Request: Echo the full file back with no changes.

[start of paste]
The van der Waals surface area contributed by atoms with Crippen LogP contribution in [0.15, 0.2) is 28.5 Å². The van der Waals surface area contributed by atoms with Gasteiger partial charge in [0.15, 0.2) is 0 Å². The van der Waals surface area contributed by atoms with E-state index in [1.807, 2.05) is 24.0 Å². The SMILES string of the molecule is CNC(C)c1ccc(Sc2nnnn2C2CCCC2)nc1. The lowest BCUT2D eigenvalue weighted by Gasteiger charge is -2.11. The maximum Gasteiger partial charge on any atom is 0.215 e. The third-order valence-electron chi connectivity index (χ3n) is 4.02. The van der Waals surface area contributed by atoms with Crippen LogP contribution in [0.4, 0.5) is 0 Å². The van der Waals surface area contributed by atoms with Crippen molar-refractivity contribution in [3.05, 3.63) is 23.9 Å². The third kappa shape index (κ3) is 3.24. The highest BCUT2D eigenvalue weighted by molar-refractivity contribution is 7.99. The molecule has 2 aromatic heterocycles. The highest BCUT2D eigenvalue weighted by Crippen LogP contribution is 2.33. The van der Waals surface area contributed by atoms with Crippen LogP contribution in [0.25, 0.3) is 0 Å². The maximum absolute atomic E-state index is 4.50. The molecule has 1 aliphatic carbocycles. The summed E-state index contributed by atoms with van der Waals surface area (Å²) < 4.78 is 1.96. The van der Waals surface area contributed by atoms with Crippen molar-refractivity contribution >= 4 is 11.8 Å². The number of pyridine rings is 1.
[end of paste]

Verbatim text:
The van der Waals surface area contributed by atoms with Crippen LogP contribution in [0.15, 0.2) is 28.5 Å². The van der Waals surface area contributed by atoms with Gasteiger partial charge in [0.15, 0.2) is 0 Å². The van der Waals surface area contributed by atoms with E-state index in [1.807, 2.05) is 24.0 Å². The SMILES string of the molecule is CNC(C)c1ccc(Sc2nnnn2C2CCCC2)nc1. The lowest BCUT2D eigenvalue weighted by Gasteiger charge is -2.11. The maximum Gasteiger partial charge on any atom is 0.215 e. The third-order valence-electron chi connectivity index (χ3n) is 4.02. The van der Waals surface area contributed by atoms with Crippen LogP contribution in [0.4, 0.5) is 0 Å². The van der Waals surface area contributed by atoms with Crippen molar-refractivity contribution in [3.05, 3.63) is 23.9 Å². The third kappa shape index (κ3) is 3.24. The highest BCUT2D eigenvalue weighted by molar-refractivity contribution is 7.99. The molecule has 2 aromatic heterocycles. The highest BCUT2D eigenvalue weighted by Crippen LogP contribution is 2.33. The van der Waals surface area contributed by atoms with Crippen LogP contribution in [0.25, 0.3) is 0 Å². The maximum absolute atomic E-state index is 4.50. The molecule has 1 aliphatic carbocycles. The summed E-state index contributed by atoms with van der Waals surface area (Å²) < 4.78 is 1.96. The van der Waals surface area contributed by atoms with Crippen molar-refractivity contribution >= 4 is 11.8 Å². The number of pyridine rings is 1.